A few days ago, the following headline caught our attention: “Roba, pero hace obras.” The article was from a Peruvian newspaper, and the statement was Susana Villarán’s, Alcaldesa (Mayor) of Lima, Peru’s capital, and candidate for re-election on the election that took place on the 5th of this month.
Campaigning, and by way of provocation to one of her political opponents, Villarán directed a shrewd critique to the Peruvian electorate, stating that the people were often too passive in the face of corruption. “This expression he steals but he builds is well known, (…) this kind of tolerance, that we get acquainted with in our homes, in schools, is everywhere and it is a terribly damaging culture.” – said the Peruvian politician.
Needless to say, a huge controversy broke out, and in the days that followed, many of the most important South American news media mentioned the case.
While political developments in Peru are of little or no interest to us Mozambicans, we could not help but find this news very interesting, the result of a very familiar social context and, as such, worthy of being shared. With our general elections at the door, and in a country where there is so much talk about corruption and so much corruption as there is in ours, we thought we could use it as a motto to share some ideas.
How many of us have heard, regarding elections in the country, the following barbarity: “Better leave him in power, at least he is already rich. If another comes, he will still have to get rich.” This is an example of the tolerance that Susana Villarán referred to, and it has to cease to exist in our society too so that we can move forward. Political corruption, regardless of shape or volume, is not acceptable in any way and should not be tolerated.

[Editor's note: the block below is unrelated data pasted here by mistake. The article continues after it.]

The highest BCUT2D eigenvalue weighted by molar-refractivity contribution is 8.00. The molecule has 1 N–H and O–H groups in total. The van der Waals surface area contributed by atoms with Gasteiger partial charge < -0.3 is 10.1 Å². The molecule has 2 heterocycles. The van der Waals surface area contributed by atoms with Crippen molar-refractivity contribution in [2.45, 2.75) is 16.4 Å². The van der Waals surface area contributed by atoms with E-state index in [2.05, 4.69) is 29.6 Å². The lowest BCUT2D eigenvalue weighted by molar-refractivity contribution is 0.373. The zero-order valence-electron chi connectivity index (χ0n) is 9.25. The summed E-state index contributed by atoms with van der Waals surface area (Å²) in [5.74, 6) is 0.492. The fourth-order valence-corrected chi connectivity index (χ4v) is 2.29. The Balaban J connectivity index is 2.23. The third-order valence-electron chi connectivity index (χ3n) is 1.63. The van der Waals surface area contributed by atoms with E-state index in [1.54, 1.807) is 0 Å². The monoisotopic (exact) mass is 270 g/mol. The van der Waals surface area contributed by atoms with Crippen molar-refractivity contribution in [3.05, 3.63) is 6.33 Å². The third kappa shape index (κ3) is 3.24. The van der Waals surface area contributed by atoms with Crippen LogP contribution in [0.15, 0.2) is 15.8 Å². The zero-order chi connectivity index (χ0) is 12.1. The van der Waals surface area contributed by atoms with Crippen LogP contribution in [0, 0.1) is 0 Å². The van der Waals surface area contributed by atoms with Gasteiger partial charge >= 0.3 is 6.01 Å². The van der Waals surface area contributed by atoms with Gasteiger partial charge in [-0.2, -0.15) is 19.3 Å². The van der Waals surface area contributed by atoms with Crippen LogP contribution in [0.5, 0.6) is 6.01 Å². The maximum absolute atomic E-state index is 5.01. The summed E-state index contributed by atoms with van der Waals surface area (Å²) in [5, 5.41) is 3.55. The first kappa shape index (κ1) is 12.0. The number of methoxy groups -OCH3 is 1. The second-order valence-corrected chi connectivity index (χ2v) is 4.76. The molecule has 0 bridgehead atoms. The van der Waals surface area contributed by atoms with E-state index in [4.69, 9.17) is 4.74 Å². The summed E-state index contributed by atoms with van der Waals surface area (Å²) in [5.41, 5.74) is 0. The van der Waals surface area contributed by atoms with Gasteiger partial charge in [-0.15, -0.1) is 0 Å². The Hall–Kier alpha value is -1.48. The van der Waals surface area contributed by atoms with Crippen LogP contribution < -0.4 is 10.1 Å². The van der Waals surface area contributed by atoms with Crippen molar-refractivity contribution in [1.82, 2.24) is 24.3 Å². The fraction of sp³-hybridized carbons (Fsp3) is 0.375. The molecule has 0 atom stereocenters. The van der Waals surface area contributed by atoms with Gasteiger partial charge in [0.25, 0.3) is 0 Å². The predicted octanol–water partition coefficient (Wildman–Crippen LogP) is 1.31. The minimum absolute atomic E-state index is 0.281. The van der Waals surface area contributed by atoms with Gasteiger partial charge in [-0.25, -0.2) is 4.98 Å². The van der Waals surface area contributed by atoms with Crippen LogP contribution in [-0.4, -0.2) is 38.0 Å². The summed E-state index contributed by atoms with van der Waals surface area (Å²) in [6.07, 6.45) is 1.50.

Another barbarity is the belief that the correct actions and decisions of someone in a position of power, serve as a counterweight to balance the ethical and morally wrong things they do. The good performance of a politician gives him/her credibility, not the right to take advantage of his/her position. After all, is it not the work of those in positions of power to honourably serve those who put them there? Do they not get a salary for it? Why are those who are caught stealing or conning their bosses arrested and fired and corrupt politicians in this country are not? These ideas may seem basic, but a lot of very well educated people often forget them.
But the problem of corruption in Mozambique is far deeper and extends far beyond our tolerance to the corruption of the political class. Far beyond… The biggest problem is that, among those who can afford to do it, corrupting someone is socially acceptable. It is OK to bribe the police. It is OK to “buy” a drivers license. It is OK to circumvent the Law of the Land to be able to get “that lot”. The result: after corrupting a lot of people on our way up, when we reach the top of the hierarchy, we Mozambicans think we have the right to be corrupted.
It is a cultural problem that we all have long been well aware of and that, as a people, we should all be engaged in solving. And we cannot afford the luxury of waiting for our leaders to take the initiative.
As a society, we have to be more demanding. For our democracy to grow, we must also grow and demand that our leaders grow with us. We have to guide them, we can not continue to allow them to decide our fates. We must show them the way we want to go. We must learn to impose our will, and they must learn to accept the responsibility to fulfil it.
Soon we will have elections and the possibility to choose who will represent us in the coming years. Let’s do it intelligently, and regardless of who wins, so that things truly change, we have to make it clear from the beginning that we, the people, own this country. That is what Democracy is all about.